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Religious Tolerance logo

An attempt to create a safe
place for kids
on the Internet.

Part 2

Child at a computer

child at a computer

Establishing a safe place for kids to surf (Continued):

Another matter of concern to webmasters involves costs of maintaining a KIDS.US web site:

bullet The wholesale price of the domain was $65.00 in U.S. funds per year. This is in excess of ten times the cost of a .COM domain.
bullet NeuStar charged $250.00 content review fee per year.
bullet If a site is ordered off line because of content violations, it cost the webmaster $400 to get back online.

Melinda Clem, Director of Business Development for NeuStar, expected that there would be thousands of registrations. On that basis, she said that the company would be working with "thin, basically nonexistent margins." 1

NeuStar arranged with Cyveillance® -- a company involved in the cyber intelligence industry -- to routinely scan KINDS.US web sites using automated spidering technology. Cyveillance informs NeuStar of any questionable material. NeuStar normally allows the offending webmaster to remove the improper material. In serious cases, NeuStar will immediately shut down the site. For example: NeuStar's regulations call for terminating an offending web site's connection to the Internet if it is found to contain mature content or inappropriate language. Web sites containing hate speech are apparently considered less serious. They allowed to continue spreading hatred online for four hours while the webmaster is given time to change the web site's content.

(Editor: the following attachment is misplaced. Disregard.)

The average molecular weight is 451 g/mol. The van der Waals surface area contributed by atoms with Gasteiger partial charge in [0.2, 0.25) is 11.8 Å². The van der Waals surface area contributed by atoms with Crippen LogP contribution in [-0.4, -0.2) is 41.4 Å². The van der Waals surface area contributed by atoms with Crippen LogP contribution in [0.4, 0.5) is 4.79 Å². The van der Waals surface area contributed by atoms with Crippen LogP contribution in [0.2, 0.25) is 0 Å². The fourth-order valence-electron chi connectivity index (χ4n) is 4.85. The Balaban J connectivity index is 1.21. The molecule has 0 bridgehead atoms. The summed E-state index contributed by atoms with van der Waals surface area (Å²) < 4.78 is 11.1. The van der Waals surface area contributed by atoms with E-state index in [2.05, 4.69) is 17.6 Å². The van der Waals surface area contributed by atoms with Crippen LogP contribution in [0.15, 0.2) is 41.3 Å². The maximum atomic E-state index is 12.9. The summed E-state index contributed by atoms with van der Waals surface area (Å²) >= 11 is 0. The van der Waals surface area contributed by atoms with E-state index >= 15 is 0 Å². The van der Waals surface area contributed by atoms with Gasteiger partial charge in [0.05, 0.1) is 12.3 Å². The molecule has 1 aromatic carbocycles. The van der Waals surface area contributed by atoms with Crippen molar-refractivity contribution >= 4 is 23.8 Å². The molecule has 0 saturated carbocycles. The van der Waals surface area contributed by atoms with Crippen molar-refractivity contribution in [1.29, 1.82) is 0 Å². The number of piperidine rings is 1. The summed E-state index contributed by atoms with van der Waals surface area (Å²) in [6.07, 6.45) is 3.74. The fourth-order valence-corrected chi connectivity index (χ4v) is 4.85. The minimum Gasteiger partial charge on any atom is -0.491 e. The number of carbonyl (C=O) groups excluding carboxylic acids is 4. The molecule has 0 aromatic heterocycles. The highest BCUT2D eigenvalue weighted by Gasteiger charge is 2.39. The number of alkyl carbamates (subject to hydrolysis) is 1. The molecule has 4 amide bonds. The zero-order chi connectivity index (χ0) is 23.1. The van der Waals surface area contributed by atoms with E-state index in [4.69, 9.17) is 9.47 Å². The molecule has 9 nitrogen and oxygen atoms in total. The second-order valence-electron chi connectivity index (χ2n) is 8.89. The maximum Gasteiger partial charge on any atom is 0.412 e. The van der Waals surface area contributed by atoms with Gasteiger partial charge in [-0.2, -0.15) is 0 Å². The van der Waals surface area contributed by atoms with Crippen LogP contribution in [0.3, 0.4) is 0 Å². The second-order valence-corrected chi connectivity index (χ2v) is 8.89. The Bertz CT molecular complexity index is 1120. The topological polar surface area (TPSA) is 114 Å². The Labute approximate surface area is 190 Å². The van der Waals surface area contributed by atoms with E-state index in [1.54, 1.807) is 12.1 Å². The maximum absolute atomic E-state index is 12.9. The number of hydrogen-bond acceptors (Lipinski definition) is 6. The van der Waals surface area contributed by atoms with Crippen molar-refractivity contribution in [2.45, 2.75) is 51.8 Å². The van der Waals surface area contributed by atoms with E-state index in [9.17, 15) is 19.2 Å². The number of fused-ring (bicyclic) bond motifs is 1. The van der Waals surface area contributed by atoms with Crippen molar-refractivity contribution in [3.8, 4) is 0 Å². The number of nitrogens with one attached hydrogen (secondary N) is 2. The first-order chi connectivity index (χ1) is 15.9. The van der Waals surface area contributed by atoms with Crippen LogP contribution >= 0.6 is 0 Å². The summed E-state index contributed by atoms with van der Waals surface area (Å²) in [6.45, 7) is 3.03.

Shutting down a site is not absolute. Associated with a web site URL is an IP address of the form nnn.nnn.nnn.nnn where nnn is a number between 0 and 255. If the IP address was substituted for the name of the web site, then access could still have been obtained to a KIDS.US web site even if its name had been taken offline.

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Reactions to KIDS.US:

bullet NeuStar was not enamored of the law. On 2002-SEP, a representative suggested to a Senate committee that the bill takes:
bullet  "...the unprecedented step of requiring a government contractor potentially to sustain a significant financial loss on a government contract, without taking into account the effect of that loss on the space or the .us domain itself...."